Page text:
Federal watchdog launches criminal investigation into missing Secret Service texts

July 21 (UPI) -- A federal watchdog has launched a criminal investigation into missing Secret Service texts from Jan. 5 and 6, 2021, and told the Secret Service to stop any internal investigation it may be conducting.

"To ensure the integrity of our investigation, the USSS must not engage in any further investigative activities regarding the collection and preservation of the evidence referenced above," Department of Homeland Security deputy inspector general Gladys Ayala wrote in a letter to Secret Service Director James Murray on Wednesday.


"This includes immediately refraining from interviewing potential witnesses, collecting devices or taking any other action that would interfere with an ongoing criminal investigation."

According to NBC News, the criminal investigation could result in referral to federal prosecutors.

The Secret Service is facing a subpoena from the Jan. 6 committee and a demand for information on the texts from the National Archives.


The House committee investigating the Jan. 6 attack on the U.S. Capitol tweeted Wednesday its investigators are assessing information provided by the Secret Service and are concerned "about a system migration that we have been told resulted in the erasure of Secret Service cell phone data."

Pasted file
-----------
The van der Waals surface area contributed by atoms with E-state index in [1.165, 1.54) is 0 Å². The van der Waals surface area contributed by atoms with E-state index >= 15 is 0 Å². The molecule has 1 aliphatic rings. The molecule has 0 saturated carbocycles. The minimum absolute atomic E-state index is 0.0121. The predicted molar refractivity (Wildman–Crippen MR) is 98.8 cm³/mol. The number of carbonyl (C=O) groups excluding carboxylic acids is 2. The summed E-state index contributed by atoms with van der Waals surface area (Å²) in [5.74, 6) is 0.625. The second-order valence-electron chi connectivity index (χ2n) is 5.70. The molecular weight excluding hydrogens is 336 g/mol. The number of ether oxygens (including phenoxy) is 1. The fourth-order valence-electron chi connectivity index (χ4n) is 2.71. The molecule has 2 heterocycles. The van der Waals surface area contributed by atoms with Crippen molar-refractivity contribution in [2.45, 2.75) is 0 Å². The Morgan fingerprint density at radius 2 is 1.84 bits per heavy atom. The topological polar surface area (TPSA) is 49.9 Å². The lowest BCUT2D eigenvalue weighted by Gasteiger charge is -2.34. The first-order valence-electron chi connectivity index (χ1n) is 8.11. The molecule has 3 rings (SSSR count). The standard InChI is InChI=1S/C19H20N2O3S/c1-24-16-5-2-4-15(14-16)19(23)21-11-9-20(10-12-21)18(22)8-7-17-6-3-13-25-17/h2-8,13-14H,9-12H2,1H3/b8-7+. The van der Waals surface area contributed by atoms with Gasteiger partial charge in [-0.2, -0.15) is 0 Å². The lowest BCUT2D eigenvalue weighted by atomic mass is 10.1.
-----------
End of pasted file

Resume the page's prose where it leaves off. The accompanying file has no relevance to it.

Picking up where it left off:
Committee chairman Rep. Bennie Thompson and vice chairwoman Rep. Liz Cheney said in a joint statement that failing to retain the texts "may represent a possible violation of the Federal Records Act."

The Secret Service said it was working to determine whether any text messages had been lost and if they were recoverable after the inspector general told lawmakers that a number of text messages were erased as part of a device-replacement program.

The Secret Service has handed over a text message conversation between former U.S. Capitol Police Chief Steven Sund and former Secret Service Uniformed Division Chief Thomas Sullivan to the Jan. 6 committee, CBS News reported. In the texts Sund asked for help and resources from the U.S. Secret Service.

House committee holds 7th hearing on Jan. 6 Capitol attack

Former Oath Keepers spokesman Jason Van Tatenhove prepares to testify before the House select committee investigating the Jan. 6 attack on the Capitol during the committee's seventh public hearing in Washington on July 12. Photo by Ken Cendeno/UPI | License Photo

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